The thing is
to love life
to love it even when you have no
stomach for it, when everything you’ve held
dear crumbles like burnt paper in your hands
and your throat is filled with the silt of it.
When grief sits with you so heavily
it’s like heat, tropical, moist
thickening the air so it’s heavy like water
more fit for gills than lungs.
When grief weights you like your own flesh
only more of it, an obesity of grief.
How long can a body withstand this? you think,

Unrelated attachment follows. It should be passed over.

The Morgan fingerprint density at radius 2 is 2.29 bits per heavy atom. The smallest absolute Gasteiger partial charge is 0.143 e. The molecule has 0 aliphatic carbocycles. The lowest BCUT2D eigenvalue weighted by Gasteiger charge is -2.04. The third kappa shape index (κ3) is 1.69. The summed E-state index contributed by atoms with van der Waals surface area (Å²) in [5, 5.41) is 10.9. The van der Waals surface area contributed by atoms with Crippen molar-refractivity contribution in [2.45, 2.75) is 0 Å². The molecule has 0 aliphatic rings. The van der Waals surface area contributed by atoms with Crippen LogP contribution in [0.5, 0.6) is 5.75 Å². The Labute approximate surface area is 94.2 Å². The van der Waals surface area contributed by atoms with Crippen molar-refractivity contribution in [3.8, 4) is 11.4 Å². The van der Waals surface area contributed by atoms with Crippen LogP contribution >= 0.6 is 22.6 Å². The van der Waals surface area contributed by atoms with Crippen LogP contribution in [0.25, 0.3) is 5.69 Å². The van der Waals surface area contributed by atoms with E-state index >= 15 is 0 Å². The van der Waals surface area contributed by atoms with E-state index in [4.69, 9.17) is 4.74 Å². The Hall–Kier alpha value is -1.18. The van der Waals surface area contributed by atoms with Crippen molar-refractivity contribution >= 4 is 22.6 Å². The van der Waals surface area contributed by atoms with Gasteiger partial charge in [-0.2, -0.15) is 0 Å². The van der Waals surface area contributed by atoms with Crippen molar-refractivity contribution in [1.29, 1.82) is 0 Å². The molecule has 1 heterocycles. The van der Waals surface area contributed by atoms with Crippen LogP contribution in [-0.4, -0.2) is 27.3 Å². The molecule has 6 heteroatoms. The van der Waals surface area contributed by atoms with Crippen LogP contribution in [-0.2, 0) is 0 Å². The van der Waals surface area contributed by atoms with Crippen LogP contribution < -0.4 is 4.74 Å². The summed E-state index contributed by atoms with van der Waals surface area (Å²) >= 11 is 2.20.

and yet you hold life like a face between your palms,
a plain face, with no charming smile
or twinkle in her eye,
and you say, yes, I will take you
I will love you, again.
I read this poem every day when I was in Cumbria. It has an incantatory power for me, an extraordinary coupling of life’s deep pain with that “plain face” of hope. Thank you to my friend Linda for passing it along to me.